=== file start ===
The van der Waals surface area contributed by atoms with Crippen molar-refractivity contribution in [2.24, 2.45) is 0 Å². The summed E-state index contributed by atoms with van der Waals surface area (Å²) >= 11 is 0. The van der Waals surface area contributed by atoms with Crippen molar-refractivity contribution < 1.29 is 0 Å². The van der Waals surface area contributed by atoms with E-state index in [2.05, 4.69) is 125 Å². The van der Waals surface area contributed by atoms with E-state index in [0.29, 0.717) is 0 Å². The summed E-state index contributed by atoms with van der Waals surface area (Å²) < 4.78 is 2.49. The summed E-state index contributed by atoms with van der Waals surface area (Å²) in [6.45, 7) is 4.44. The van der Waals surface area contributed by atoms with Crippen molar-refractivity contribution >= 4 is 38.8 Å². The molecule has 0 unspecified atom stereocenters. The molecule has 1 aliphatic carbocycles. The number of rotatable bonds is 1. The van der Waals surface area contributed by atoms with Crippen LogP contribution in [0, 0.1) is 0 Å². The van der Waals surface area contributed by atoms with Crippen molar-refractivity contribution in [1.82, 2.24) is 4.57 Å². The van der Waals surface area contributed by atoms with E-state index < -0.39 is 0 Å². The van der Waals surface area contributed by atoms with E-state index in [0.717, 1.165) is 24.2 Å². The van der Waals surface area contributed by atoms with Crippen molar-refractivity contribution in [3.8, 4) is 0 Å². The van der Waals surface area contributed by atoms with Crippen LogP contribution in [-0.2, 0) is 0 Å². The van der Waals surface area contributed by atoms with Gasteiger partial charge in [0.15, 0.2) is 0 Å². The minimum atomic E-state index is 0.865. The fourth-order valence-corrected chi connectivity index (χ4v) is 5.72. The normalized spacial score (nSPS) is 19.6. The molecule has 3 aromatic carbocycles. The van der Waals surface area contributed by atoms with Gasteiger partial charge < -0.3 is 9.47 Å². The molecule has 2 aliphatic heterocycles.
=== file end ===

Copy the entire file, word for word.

The van der Waals surface area contributed by atoms with Crippen molar-refractivity contribution in [2.24, 2.45) is 0 Å². The summed E-state index contributed by atoms with van der Waals surface area (Å²) >= 11 is 0. The van der Waals surface area contributed by atoms with Crippen molar-refractivity contribution < 1.29 is 0 Å². The van der Waals surface area contributed by atoms with E-state index in [2.05, 4.69) is 125 Å². The van der Waals surface area contributed by atoms with E-state index in [0.29, 0.717) is 0 Å². The summed E-state index contributed by atoms with van der Waals surface area (Å²) < 4.78 is 2.49. The summed E-state index contributed by atoms with van der Waals surface area (Å²) in [6.45, 7) is 4.44. The van der Waals surface area contributed by atoms with Crippen molar-refractivity contribution >= 4 is 38.8 Å². The molecule has 0 unspecified atom stereocenters. The molecule has 1 aliphatic carbocycles. The number of rotatable bonds is 1. The van der Waals surface area contributed by atoms with Crippen LogP contribution in [0, 0.1) is 0 Å². The van der Waals surface area contributed by atoms with Crippen molar-refractivity contribution in [1.82, 2.24) is 4.57 Å². The van der Waals surface area contributed by atoms with E-state index < -0.39 is 0 Å². The van der Waals surface area contributed by atoms with E-state index in [0.717, 1.165) is 24.2 Å². The van der Waals surface area contributed by atoms with Crippen molar-refractivity contribution in [3.8, 4) is 0 Å². The van der Waals surface area contributed by atoms with Crippen LogP contribution in [-0.2, 0) is 0 Å². The van der Waals surface area contributed by atoms with Gasteiger partial charge in [0.15, 0.2) is 0 Å². The minimum atomic E-state index is 0.865. The fourth-order valence-corrected chi connectivity index (χ4v) is 5.72. The normalized spacial score (nSPS) is 19.6. The molecule has 3 aromatic carbocycles. The van der Waals surface area contributed by atoms with Gasteiger partial charge < -0.3 is 9.47 Å². The molecule has 2 aliphatic heterocycles.